At one level the answers are fairly easily available to a careful study of the Gospel texts. Jesus was executed by the collusion of the political (Roman Empire) and religious (Jerusalem hierarchy) power elites in first century Palestine. He was executed because his ministry threatened to cause an uprising of the Palestinian peasantry. This would have been fatal to the career of Pontius Pilate, the Roman governor whose job was to keep the Jewish province under control. It would have been even more disastrous for the Jewish leadership who retained what little authority they had over their own religious affairs and population only as long as the Jewish populace did not become problematic for the Empire.
But this basically political-religious motivation is only a first level answer to the questions of “who” and “why”. It does not get at what we really need to know about Jesus and his mission if we want to understand the human predicament from which he came to save us and the radicality of the solution to that predicament that God offered us in Jesus. Until we realize that it is really the human race, including me/us, rather than a few historical figures in first century Palestine, who crucified Jesus we do not yet “get it.” Until we realize that the reason for his execution is anthropological, theological, soteriological, rather than merely regionally political or religious, and that those factors permeate the experience of the whole human race, we have not begun to plumb the real meaning of the paschal mystery or our own implication in it.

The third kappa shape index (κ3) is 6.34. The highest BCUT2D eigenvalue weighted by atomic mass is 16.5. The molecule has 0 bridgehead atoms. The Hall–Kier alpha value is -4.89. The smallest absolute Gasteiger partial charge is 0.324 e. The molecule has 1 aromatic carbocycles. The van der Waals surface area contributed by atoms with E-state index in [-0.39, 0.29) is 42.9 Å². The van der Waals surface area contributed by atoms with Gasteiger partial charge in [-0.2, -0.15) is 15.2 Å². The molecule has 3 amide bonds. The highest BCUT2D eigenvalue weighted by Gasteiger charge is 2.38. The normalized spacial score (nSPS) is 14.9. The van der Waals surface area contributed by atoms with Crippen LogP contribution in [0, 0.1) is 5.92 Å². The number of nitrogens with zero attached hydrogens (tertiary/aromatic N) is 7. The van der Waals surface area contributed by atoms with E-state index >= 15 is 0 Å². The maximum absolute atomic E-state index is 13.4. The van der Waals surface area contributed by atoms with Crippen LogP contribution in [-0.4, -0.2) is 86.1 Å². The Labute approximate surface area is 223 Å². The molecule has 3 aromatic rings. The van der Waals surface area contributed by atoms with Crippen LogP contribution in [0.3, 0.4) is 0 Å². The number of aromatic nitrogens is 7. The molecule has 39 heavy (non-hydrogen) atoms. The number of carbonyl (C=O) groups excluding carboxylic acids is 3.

Jesus’ prophetic ministry of word and work was not merely a threat to the particular domination systems of Rome and Jerusalem. It was a fundamental subversion of domination itself as the demonic structure operative in human history. (Wow. I am almost speechless. Where is sin mentioned here? If any "demonic structure" exists, it is the one that holds mankind in the bondage of sin. If there is any domination, it is the Original Sin born in the Garden of Eden when the devil convinced Eve that she didn't need God and could figure out life without Him. The domination of the flesh is the most cunning type of domination and the devil excels at encouraging it.) The incarnation was God’s revelation in Jesus that God is not a supreme power controlling humanity through fear of damnation or extinction, (Does not the justice of God have a place within our faith?) nor the legitimator of human domination systems, (What exactly is she talking about? What is a "human domination system?" Political ideology? Or the Catholic Church?) but One who has chosen loving solidarity unto death with us to free us from all fear and bring us into the “liberty of the children of God.”In this new creation those who held power, Rome and Jerusalem, males and masters, strong and rich, were finished. (If that's not a clear indictment of the Vatican, I don't know what is.) This is why he had to be killed. The historical reasons were real. But they were the local, even surface, manifestation of the deeper reason which involved the re-orientation of the entirety of human history. (Hoo, boy. Nothing said here about the punitive demand of sin. Nothing said about man being unable to save himself and never being able to meet the requirements for absolution. Redemption through the sacrificial blood of our Lord and Savior Jesus Christ, and the sacrifice of our Blessed Mother, seem to have no place within this perspective.)